With apologies for the overly militaristic use of analogies…..
So I’ve been thinking about Staging on client projects over the last few months, and explained if in a few presentations using this image of how a fission bomb works:
which is basically along the lines of: two sub-critical masses of fissile material are imploded by conventional explosive in a device lined with a neutron-reflective material, causing the the fissile material to go prompt-critical – ie create an immediate self-sustaining chain reaction, with explosive power orders of magnitude greater than the conventional explosive used to trigger it.
And this gives us a fairly forced analogy to explain how a great idea (fissile material) that crossed over into popular culture has an impact exponentially greater than the conventional explosive (advertising) that had catalysed it. As analogies go, it’s probably better for shock value than, say, trying to explain that if you rate ads on a scale of 1-10, then it only works if that scale is logarithmic (a Richter scale rather than a Millward Brown scale).
When we think about it through the lens of planning for a predictable series of unpredictable events though, it becomes more interesting. The Manhattan Project, the original fission bomb designers, knew that nuclear weapons were theoretically possible before the US even entered World War 2. It took the combined brains of most of the world’s most brilliant physicists and mathematicians to calculate the high energy hydrodynamics equations to work out what materials to use and in what order (the linear part of this process happening in a couple of nano-seconds). Or, the combined brains of all but one – Edward Teller decided at an early stage of the project that fission bombs were simply an engineering challenge, of manufacturing pure enough (‘weapons grade’) fissionable material, and focused his time on the potential to create weapons powered by nuclear fusion. Given the challenges that marketers have experienced trying to create even the ‘fission’ concept – the non-linear cultural explosion of a brand idea through a population – it is worth thinking about what he found.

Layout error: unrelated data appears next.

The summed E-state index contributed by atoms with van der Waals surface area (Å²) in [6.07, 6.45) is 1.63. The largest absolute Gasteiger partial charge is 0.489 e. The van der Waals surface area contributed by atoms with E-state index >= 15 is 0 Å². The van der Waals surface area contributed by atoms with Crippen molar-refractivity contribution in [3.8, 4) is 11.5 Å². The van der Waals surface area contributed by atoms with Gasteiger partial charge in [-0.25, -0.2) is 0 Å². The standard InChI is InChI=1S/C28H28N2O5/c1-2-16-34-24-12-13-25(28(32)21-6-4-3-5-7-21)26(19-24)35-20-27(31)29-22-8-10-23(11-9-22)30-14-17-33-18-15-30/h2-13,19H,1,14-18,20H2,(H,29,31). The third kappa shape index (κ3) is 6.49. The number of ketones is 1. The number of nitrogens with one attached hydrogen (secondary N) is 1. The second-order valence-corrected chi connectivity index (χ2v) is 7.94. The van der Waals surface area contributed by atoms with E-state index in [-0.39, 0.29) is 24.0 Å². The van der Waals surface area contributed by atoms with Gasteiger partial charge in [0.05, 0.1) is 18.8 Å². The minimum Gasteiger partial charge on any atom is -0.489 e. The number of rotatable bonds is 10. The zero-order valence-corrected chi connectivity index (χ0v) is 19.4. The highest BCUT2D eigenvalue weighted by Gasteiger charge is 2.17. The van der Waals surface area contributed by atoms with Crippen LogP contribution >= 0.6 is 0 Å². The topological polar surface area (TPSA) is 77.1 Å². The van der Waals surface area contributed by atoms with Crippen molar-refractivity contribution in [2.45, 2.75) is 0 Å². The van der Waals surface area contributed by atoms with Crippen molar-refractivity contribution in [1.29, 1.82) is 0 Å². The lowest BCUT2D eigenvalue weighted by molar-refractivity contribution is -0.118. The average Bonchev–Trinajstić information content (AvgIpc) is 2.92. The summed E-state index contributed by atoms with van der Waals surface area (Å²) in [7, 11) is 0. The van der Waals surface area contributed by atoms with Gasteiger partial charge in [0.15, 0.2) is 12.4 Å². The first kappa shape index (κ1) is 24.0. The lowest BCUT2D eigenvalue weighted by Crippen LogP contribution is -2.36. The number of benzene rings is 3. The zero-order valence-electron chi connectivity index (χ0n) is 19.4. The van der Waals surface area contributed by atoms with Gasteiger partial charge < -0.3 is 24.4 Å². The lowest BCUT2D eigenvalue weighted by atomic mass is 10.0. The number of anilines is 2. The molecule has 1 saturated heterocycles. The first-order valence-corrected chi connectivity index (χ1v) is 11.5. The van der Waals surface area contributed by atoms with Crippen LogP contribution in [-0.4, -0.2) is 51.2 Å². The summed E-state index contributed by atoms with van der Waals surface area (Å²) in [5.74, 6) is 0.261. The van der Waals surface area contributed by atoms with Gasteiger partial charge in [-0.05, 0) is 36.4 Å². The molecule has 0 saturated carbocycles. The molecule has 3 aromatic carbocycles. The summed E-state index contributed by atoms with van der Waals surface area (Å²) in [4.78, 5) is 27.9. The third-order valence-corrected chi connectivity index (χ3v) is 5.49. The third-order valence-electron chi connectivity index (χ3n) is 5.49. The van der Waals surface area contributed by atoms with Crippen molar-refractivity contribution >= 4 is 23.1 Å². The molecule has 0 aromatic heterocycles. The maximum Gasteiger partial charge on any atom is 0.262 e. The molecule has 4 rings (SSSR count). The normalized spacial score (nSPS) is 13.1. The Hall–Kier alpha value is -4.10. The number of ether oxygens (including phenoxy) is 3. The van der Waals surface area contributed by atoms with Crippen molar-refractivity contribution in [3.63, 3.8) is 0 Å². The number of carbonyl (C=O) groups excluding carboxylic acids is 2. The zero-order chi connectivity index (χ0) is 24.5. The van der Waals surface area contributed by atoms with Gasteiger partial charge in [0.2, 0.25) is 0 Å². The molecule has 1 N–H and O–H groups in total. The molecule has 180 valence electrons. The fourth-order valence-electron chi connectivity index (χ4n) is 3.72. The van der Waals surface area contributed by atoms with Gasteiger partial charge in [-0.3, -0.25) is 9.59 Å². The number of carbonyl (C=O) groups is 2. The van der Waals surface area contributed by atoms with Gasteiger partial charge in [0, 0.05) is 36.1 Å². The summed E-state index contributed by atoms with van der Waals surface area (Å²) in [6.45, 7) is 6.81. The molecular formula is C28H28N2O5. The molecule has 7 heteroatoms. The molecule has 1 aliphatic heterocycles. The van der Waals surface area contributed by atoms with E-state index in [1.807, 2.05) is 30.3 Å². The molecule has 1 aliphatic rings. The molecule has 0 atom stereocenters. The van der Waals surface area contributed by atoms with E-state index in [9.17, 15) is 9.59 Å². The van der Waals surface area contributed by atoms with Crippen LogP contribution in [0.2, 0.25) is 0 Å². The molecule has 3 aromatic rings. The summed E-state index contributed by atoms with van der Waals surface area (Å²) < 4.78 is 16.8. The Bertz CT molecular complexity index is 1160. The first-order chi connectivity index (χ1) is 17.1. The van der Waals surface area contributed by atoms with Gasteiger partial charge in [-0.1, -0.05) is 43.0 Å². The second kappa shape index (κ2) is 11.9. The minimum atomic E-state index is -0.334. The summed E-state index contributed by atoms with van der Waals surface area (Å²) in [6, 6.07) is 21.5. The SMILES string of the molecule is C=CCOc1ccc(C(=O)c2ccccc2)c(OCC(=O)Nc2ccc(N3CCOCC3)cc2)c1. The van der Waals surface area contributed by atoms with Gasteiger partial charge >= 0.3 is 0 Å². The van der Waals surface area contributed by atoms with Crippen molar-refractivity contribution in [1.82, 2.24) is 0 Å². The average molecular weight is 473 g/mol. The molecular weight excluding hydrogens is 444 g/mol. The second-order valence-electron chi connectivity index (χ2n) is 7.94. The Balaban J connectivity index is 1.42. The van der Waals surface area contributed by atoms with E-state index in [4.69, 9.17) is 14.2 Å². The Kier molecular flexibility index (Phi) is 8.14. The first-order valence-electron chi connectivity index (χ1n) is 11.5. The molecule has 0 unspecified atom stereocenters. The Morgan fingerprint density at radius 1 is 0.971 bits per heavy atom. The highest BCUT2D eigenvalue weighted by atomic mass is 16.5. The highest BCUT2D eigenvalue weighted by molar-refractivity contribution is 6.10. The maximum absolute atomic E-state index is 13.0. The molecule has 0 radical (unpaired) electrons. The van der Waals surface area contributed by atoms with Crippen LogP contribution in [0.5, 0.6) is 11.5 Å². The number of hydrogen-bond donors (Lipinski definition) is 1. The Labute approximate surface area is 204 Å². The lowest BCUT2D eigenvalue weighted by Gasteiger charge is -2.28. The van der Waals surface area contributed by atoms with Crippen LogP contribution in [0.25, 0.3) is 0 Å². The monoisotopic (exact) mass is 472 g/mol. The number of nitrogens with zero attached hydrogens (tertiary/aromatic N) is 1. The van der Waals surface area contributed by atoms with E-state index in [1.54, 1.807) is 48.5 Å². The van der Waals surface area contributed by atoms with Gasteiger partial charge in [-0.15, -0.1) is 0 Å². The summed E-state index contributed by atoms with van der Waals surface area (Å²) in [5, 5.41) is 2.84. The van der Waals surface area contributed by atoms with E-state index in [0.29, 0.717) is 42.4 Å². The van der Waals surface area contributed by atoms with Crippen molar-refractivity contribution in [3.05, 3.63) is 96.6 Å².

Fission weapons were outdated within six or seven years of their invention, as Teller and Stanislaw Ulam developed the concept of Staging – the Staged Radiation Implosion model, or thermonuclear weapon. When i started looking for examples of staging non-linear impacts over a compressed period of time, there seemed to be some analogies relevant to us, particularly as I’ll come on to, in the development of ad-funded programming or similar programme of branded content with high upfront development costs. Which is a roundabout way of saying, bear with the science geekery…..
The basic principles of thermonuclear weapons are as follows:
Stage 1 – Implosion of sub-critical quantities of plutonium 239 to trigger a fission reaction. The principles of the fission bomb are simply the first stage to catalyse an exponentially larger reaction
Boost 1 – Deuterium gas in the centre of the core is compressed and heated by the fission reaction to induce fusion, which increases the speed and efficiency of Stage 1.
Stage 2 – X-ray radiation from the initial reaction is focused by beryllium lenses to compress the Lithium Deuteride fusion fuel to a fraction of its original density – causing deuterium nucleii to fuse, creating a fusion reaction. As the X-ray radiation from stage 1 travels at speeds orders of magnitude higher than the kinetic energy released by the Stage 1 fission explosion, the structure is still in its original form by this point.